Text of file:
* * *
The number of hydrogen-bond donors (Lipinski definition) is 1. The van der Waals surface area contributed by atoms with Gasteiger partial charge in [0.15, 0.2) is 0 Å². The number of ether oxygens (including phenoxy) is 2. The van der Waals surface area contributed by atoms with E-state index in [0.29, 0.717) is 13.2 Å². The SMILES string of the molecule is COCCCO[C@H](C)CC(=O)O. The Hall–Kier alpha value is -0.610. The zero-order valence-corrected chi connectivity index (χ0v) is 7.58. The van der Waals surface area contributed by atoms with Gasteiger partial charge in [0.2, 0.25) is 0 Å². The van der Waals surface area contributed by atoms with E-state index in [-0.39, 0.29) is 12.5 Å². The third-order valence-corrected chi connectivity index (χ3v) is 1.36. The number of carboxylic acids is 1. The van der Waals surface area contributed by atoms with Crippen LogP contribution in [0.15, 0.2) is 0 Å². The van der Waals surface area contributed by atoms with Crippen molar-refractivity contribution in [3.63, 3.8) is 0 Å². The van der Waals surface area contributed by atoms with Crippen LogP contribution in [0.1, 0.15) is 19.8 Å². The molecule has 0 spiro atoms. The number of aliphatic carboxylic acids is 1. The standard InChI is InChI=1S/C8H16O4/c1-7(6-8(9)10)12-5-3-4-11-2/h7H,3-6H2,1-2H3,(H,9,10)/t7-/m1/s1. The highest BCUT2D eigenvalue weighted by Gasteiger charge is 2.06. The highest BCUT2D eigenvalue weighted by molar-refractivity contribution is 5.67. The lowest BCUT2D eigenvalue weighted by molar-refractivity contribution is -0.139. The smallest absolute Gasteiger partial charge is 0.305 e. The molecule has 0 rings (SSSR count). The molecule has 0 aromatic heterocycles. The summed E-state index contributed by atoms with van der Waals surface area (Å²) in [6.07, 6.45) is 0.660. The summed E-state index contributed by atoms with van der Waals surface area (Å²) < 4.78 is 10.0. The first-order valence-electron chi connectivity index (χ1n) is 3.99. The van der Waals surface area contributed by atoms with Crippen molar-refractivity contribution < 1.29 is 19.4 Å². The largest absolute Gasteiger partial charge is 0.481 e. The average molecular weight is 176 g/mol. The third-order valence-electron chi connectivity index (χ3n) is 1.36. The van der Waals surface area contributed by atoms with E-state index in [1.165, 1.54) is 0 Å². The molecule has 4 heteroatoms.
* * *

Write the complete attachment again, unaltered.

The number of hydrogen-bond donors (Lipinski definition) is 1. The van der Waals surface area contributed by atoms with Gasteiger partial charge in [0.15, 0.2) is 0 Å². The number of ether oxygens (including phenoxy) is 2. The van der Waals surface area contributed by atoms with E-state index in [0.29, 0.717) is 13.2 Å². The SMILES string of the molecule is COCCCO[C@H](C)CC(=O)O. The Hall–Kier alpha value is -0.610. The zero-order valence-corrected chi connectivity index (χ0v) is 7.58. The van der Waals surface area contributed by atoms with Gasteiger partial charge in [0.2, 0.25) is 0 Å². The van der Waals surface area contributed by atoms with E-state index in [-0.39, 0.29) is 12.5 Å². The third-order valence-corrected chi connectivity index (χ3v) is 1.36. The number of carboxylic acids is 1. The van der Waals surface area contributed by atoms with Crippen LogP contribution in [0.15, 0.2) is 0 Å². The van der Waals surface area contributed by atoms with Crippen molar-refractivity contribution in [3.63, 3.8) is 0 Å². The van der Waals surface area contributed by atoms with Crippen LogP contribution in [0.1, 0.15) is 19.8 Å². The molecule has 0 spiro atoms. The number of aliphatic carboxylic acids is 1. The standard InChI is InChI=1S/C8H16O4/c1-7(6-8(9)10)12-5-3-4-11-2/h7H,3-6H2,1-2H3,(H,9,10)/t7-/m1/s1. The highest BCUT2D eigenvalue weighted by Gasteiger charge is 2.06. The highest BCUT2D eigenvalue weighted by molar-refractivity contribution is 5.67. The lowest BCUT2D eigenvalue weighted by molar-refractivity contribution is -0.139. The smallest absolute Gasteiger partial charge is 0.305 e. The molecule has 0 rings (SSSR count). The molecule has 0 aromatic heterocycles. The summed E-state index contributed by atoms with van der Waals surface area (Å²) in [6.07, 6.45) is 0.660. The summed E-state index contributed by atoms with van der Waals surface area (Å²) < 4.78 is 10.0. The first-order valence-electron chi connectivity index (χ1n) is 3.99. The van der Waals surface area contributed by atoms with Crippen molar-refractivity contribution < 1.29 is 19.4 Å². The largest absolute Gasteiger partial charge is 0.481 e. The average molecular weight is 176 g/mol. The third-order valence-electron chi connectivity index (χ3n) is 1.36. The van der Waals surface area contributed by atoms with E-state index in [1.165, 1.54) is 0 Å². The molecule has 4 heteroatoms.